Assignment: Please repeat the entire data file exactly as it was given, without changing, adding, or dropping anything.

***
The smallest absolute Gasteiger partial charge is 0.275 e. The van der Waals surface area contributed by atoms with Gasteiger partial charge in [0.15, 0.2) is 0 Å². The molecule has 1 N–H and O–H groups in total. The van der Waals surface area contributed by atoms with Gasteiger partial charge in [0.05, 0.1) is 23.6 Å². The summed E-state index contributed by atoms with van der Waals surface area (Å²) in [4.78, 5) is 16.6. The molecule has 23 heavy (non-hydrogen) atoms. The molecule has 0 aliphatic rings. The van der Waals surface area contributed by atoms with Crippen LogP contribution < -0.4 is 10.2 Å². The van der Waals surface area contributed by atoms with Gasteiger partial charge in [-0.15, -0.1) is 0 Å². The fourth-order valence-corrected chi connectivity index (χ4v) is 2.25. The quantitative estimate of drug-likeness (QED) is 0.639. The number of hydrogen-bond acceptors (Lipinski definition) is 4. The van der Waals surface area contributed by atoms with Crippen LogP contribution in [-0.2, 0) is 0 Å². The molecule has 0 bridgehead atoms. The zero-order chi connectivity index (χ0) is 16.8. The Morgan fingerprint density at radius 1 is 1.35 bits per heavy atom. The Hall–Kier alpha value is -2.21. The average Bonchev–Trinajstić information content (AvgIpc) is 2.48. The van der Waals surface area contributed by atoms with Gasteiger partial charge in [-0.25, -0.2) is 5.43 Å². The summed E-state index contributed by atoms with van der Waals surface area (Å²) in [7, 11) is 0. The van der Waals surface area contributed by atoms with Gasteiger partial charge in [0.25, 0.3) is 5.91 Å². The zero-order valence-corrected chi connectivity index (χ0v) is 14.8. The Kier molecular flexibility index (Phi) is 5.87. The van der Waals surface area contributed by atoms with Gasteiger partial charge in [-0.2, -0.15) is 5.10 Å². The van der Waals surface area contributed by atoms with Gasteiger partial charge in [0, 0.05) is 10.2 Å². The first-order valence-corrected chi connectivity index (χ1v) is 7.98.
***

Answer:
The smallest absolute Gasteiger partial charge is 0.275 e. The van der Waals surface area contributed by atoms with Gasteiger partial charge in [0.15, 0.2) is 0 Å². The molecule has 1 N–H and O–H groups in total. The van der Waals surface area contributed by atoms with Gasteiger partial charge in [0.05, 0.1) is 23.6 Å². The summed E-state index contributed by atoms with van der Waals surface area (Å²) in [4.78, 5) is 16.6. The molecule has 23 heavy (non-hydrogen) atoms. The molecule has 0 aliphatic rings. The van der Waals surface area contributed by atoms with Crippen LogP contribution < -0.4 is 10.2 Å². The van der Waals surface area contributed by atoms with Gasteiger partial charge in [-0.15, -0.1) is 0 Å². The fourth-order valence-corrected chi connectivity index (χ4v) is 2.25. The quantitative estimate of drug-likeness (QED) is 0.639. The number of hydrogen-bond acceptors (Lipinski definition) is 4. The van der Waals surface area contributed by atoms with Crippen LogP contribution in [-0.2, 0) is 0 Å². The molecule has 0 bridgehead atoms. The zero-order chi connectivity index (χ0) is 16.8. The Morgan fingerprint density at radius 1 is 1.35 bits per heavy atom. The Hall–Kier alpha value is -2.21. The average Bonchev–Trinajstić information content (AvgIpc) is 2.48. The van der Waals surface area contributed by atoms with Gasteiger partial charge in [-0.25, -0.2) is 5.43 Å². The summed E-state index contributed by atoms with van der Waals surface area (Å²) in [7, 11) is 0. The van der Waals surface area contributed by atoms with Gasteiger partial charge in [0.25, 0.3) is 5.91 Å². The zero-order valence-corrected chi connectivity index (χ0v) is 14.8. The Kier molecular flexibility index (Phi) is 5.87. The van der Waals surface area contributed by atoms with Gasteiger partial charge in [-0.2, -0.15) is 5.10 Å². The van der Waals surface area contributed by atoms with Gasteiger partial charge in [0, 0.05) is 10.2 Å². The first-order valence-corrected chi connectivity index (χ1v) is 7.98.